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community Archives - Engaging Museums by Dana Allen-Greil

Podcast: O Say Can You Sing? YouTube Contest

July 28, 2010 | By | No Comments

The Smithsonian’s first YouTube contest was created to dispel the notion that history is boring and to engage people with the story of their flag and national anthem. After being closed for nearly 2 years of renovations, the museum was looking to make a splash with the debut of a state-of-the-art home exhibition for the Star-Spangled Banner. Partnering with USA WEEKEND for marketing muscle, we received over 800 eligible entries and thousands of people rated and commented on their favorite singers. The grand-prize winner performed at the museum and at the Orioles game in Baltimore on Flag Day.

This project won an American Association of Museums Gold MUSE Award for outstanding achievement in museum media in the category “Community.”

Listen to a podcast interview of me by Jonathan Finkelstein of LearningTimes for MuseumTimes.org.

Small Towns and Big Cities: How Museums Foster Community On-line

April 13, 2010 | By | No Comments

This paper was originally published for Museums and the Web 2010. (See citation and Creative Commons information.)

Abstract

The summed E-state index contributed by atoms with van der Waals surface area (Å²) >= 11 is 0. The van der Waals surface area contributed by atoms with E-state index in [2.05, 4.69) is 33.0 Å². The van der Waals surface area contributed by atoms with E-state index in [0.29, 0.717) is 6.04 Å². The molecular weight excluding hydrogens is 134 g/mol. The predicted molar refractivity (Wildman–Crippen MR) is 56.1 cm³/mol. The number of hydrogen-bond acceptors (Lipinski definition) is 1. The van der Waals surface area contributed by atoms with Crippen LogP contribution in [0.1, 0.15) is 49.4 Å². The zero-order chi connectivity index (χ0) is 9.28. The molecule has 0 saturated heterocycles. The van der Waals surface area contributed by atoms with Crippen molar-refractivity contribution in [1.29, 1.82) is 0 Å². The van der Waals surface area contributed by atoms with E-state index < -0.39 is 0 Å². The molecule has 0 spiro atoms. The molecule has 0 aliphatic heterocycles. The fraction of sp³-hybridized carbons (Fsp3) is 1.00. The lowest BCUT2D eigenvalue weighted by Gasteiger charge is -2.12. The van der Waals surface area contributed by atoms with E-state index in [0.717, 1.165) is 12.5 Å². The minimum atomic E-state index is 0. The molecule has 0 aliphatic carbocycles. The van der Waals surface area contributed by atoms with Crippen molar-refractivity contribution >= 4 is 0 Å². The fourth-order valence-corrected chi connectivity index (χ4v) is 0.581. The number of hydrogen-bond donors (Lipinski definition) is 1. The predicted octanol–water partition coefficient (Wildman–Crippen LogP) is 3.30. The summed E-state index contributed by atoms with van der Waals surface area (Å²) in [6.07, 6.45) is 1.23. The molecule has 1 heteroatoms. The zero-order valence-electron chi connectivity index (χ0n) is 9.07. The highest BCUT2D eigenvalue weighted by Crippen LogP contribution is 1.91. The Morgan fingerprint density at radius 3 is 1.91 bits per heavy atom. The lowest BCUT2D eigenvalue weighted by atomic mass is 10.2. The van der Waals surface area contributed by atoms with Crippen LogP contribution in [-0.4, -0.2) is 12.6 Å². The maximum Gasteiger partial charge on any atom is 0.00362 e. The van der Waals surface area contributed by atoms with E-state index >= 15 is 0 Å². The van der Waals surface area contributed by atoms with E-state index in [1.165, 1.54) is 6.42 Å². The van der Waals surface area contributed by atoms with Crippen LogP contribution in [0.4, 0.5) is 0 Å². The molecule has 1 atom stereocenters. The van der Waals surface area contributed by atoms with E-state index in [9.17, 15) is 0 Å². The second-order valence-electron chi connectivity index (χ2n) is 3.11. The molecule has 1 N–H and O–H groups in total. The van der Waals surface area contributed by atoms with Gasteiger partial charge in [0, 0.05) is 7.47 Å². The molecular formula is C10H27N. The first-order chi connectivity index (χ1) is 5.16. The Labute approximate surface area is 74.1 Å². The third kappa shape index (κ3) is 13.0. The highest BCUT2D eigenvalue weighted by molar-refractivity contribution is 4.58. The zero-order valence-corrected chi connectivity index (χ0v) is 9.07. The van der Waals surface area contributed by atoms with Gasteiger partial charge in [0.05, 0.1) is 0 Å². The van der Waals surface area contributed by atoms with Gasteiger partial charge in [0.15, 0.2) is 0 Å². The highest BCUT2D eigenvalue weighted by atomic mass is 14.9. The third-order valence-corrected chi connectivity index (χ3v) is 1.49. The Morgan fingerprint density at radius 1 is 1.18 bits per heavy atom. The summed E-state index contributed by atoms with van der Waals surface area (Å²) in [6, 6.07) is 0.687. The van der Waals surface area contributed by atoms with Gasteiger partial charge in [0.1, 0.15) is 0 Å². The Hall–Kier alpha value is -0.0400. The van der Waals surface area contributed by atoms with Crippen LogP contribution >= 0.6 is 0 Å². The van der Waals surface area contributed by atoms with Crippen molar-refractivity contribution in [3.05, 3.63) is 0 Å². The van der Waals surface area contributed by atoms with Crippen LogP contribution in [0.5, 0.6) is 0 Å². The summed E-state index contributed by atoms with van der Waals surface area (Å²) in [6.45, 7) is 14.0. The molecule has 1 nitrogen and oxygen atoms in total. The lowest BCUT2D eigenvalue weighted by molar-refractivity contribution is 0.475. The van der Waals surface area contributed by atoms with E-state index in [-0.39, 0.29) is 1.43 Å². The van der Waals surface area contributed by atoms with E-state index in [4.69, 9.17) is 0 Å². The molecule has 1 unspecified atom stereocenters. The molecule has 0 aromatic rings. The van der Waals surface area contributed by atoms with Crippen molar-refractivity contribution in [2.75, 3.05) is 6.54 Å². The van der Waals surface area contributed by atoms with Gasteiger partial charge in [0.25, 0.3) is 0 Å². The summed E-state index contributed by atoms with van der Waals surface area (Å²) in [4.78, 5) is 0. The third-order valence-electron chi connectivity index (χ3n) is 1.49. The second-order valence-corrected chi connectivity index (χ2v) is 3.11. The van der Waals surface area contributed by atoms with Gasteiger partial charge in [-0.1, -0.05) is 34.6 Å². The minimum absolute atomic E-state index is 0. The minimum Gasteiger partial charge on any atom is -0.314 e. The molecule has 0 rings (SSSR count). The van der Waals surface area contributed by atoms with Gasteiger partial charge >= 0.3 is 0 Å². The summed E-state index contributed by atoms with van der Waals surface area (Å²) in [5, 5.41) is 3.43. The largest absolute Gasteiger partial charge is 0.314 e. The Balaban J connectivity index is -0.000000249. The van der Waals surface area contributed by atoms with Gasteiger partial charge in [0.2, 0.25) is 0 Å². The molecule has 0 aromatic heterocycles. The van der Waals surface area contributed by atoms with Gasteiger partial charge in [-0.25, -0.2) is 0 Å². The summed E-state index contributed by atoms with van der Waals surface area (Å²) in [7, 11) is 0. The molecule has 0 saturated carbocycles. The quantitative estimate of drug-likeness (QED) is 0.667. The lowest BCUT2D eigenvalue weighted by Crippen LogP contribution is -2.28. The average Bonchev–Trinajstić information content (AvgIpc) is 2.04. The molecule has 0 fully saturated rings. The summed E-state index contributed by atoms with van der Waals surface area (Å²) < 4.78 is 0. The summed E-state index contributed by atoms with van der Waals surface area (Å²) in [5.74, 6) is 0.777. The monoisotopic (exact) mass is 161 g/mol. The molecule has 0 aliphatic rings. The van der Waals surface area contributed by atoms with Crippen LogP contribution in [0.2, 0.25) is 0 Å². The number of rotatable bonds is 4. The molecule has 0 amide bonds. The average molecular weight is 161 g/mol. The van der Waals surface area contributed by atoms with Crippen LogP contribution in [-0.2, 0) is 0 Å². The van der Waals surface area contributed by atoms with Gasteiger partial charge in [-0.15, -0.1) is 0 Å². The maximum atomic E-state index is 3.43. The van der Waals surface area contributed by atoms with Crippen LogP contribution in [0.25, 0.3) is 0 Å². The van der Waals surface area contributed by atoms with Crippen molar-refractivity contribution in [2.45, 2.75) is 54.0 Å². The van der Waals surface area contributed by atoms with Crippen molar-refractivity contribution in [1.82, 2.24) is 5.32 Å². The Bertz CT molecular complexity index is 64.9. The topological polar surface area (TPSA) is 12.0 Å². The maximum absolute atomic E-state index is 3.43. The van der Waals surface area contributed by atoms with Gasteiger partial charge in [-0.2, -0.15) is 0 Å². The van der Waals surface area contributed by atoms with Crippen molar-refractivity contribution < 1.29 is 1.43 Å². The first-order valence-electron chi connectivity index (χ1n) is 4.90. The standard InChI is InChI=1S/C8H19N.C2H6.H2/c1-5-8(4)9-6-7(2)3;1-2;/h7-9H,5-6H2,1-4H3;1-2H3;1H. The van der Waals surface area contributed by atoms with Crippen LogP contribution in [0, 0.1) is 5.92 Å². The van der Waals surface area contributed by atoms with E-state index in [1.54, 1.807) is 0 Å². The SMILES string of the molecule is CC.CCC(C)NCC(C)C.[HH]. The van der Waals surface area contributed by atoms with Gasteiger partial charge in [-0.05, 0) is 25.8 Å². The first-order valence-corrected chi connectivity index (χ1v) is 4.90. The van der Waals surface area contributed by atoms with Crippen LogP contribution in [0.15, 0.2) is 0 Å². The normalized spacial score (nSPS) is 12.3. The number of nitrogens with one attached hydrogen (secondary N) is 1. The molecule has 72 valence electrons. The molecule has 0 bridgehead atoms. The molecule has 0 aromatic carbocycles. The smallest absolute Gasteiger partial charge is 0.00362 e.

The early years of the Internet offered museums new possibilities for reaching broader audiences, and yet the anonymous character of most on-line interaction posed significant challenges for those who sought to foster a sense of community in the digital realm. In recent years, social media and other new tools have enabled museums to more successfully cultivate on-line relationships and even blur the lines between their physical and virtual communities. Borrowing terminology from German sociologist Ferdinand Tönnies, this paper uses the archetypal qualities inherent in traditional village life (Gemeinschaft) vs. life in big cities (Gesellschaft) as a framework for understanding museum approaches to on-line community. While the formally constrained (gesellschaft) expert-novice relationship that has so long been the paradigm for museums is still valued, we find compelling reasons to also explore the potential of gemeinschaft “whole person” interactions to change the nature of community relationships with museums. Using this framework, we review examples from the National Museum of American History and other museums using technology to foster community.

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